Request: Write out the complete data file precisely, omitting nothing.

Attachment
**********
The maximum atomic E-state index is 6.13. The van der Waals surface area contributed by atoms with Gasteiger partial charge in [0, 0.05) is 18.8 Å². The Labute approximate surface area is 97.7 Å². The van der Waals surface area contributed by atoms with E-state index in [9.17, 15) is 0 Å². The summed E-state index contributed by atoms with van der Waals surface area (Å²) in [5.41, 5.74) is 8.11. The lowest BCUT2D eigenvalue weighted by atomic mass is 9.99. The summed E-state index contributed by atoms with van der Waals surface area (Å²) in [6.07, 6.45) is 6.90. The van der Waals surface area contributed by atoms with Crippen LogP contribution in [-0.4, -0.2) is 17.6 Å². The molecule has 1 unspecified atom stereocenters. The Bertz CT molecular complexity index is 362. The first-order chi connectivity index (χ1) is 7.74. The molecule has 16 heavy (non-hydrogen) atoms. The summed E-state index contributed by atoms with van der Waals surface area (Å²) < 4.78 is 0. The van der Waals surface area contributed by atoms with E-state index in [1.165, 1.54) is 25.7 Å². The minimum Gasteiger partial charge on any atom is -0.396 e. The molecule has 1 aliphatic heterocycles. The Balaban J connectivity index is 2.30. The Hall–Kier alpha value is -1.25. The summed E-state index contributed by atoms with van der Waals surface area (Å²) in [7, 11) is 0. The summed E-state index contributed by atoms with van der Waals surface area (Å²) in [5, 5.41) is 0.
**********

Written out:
The maximum atomic E-state index is 6.13. The van der Waals surface area contributed by atoms with Gasteiger partial charge in [0, 0.05) is 18.8 Å². The Labute approximate surface area is 97.7 Å². The van der Waals surface area contributed by atoms with E-state index in [9.17, 15) is 0 Å². The summed E-state index contributed by atoms with van der Waals surface area (Å²) in [5.41, 5.74) is 8.11. The lowest BCUT2D eigenvalue weighted by atomic mass is 9.99. The summed E-state index contributed by atoms with van der Waals surface area (Å²) in [6.07, 6.45) is 6.90. The van der Waals surface area contributed by atoms with Crippen LogP contribution in [-0.4, -0.2) is 17.6 Å². The molecule has 1 unspecified atom stereocenters. The Bertz CT molecular complexity index is 362. The first-order chi connectivity index (χ1) is 7.74. The molecule has 16 heavy (non-hydrogen) atoms. The summed E-state index contributed by atoms with van der Waals surface area (Å²) < 4.78 is 0. The van der Waals surface area contributed by atoms with E-state index in [1.165, 1.54) is 25.7 Å². The minimum Gasteiger partial charge on any atom is -0.396 e. The molecule has 1 aliphatic heterocycles. The Balaban J connectivity index is 2.30. The Hall–Kier alpha value is -1.25. The summed E-state index contributed by atoms with van der Waals surface area (Å²) in [7, 11) is 0. The summed E-state index contributed by atoms with van der Waals surface area (Å²) in [5, 5.41) is 0.